The CdSiO3 nanostructures and the mesostructured SiO2 precursor were characterized by X-ray diffraction (XRD, Shimadzu Maxima XRD-7000, CuKa, 15.418 µm, 2º per min), scanning electron microscopy (SEM, JEOL JSM-7401 FESEM, operating in SEI mode at 5 kV), transmission electron microscopy (TEM, Zeiss CTEM 902, operating at 80 kV), and focused ion beam microscopy (FIB, FEI Nova 200 Dual Beam SEM/FIB, 5 kV). The BET surface areas given as Supplementary Information (Figure S2) were determined by nitrogen adsorption (Quantachrome Nova 1000e Surface Area Analyzer).
Results and Discussion
Figure 1 shows the XRD patterns of CdSiO3 (JCPDS Card 35-0810) (a), SS-CdSiO3 (b) and MS-CdSiO3 (c).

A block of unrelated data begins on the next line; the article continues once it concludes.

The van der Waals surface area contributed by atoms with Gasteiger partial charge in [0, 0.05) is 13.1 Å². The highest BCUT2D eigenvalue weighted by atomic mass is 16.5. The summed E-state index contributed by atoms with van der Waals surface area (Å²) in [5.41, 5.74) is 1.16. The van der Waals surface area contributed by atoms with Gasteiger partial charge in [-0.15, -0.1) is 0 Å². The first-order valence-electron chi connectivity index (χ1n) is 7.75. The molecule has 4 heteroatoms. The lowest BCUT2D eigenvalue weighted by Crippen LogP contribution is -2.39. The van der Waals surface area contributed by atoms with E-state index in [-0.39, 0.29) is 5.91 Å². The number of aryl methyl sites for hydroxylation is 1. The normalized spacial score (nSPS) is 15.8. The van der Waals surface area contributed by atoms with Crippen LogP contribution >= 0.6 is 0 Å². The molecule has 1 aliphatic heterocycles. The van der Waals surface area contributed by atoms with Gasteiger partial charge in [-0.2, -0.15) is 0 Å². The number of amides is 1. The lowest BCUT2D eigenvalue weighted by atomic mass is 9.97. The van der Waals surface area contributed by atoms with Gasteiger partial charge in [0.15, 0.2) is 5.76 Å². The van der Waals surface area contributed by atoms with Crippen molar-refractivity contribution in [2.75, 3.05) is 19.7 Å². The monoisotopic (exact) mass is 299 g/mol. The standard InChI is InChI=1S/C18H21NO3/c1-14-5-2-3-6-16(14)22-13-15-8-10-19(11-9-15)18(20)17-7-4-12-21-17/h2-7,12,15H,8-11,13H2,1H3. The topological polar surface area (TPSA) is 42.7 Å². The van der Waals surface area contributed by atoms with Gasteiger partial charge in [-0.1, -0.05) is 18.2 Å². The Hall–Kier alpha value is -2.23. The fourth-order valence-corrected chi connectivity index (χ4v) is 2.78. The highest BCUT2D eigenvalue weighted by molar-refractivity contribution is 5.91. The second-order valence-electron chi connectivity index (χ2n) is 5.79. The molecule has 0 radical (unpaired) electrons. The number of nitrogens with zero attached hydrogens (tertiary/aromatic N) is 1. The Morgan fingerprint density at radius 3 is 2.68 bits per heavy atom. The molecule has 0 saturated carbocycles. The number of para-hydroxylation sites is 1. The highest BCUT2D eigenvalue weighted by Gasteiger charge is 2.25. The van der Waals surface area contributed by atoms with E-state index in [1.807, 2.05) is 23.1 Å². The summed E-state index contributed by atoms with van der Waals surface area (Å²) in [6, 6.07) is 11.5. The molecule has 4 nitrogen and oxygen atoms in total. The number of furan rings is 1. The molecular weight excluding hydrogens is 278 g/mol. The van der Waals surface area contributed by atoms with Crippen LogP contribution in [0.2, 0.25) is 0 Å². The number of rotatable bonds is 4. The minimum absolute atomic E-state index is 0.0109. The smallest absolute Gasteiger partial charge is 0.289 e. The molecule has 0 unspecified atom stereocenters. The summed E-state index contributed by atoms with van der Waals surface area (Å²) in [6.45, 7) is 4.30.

A comparison of the diffractograms with JCPDS Card No. 35-0810 (Figure 1a) confirms that SS-CdSiO3 consists of pure, single-phase CdSiO3, whose structure is expected to be similar to that of pseudowollastonite, CaSiO3.10 We can also see that MS-CdSiO3 is slightly less crystalline and exhibits a halo between 2θ = 20 and 30º. Sodium metasilicate is sometimes also described as Na2O·SiO2, and sodium oxide can react with silica to form the silicate structure which, in the presence of molten CdCl2, forms the desired product. The attack of SiO2 by Na2O prior to CdSiO3 formation probably leads to higher crystallinity. The XRD patterns of the materials obtained from CdCl2 and Na2SiO at 570ºC for 1 and 5 h (Figure S1) are almost identical to that obtained at 580ºC for 1 h, but are shifted by 0.15º to higher values of 2θ (for example, the strongest peak occurs at 2θ = 30.40º and 30.55º for the samples heated at 580 and 570ºC respectively). This indicates that, although the material forms at 570ºC, that is, soon after the melting of CdCl2, the ordering of the structure is not complete below 580ºC.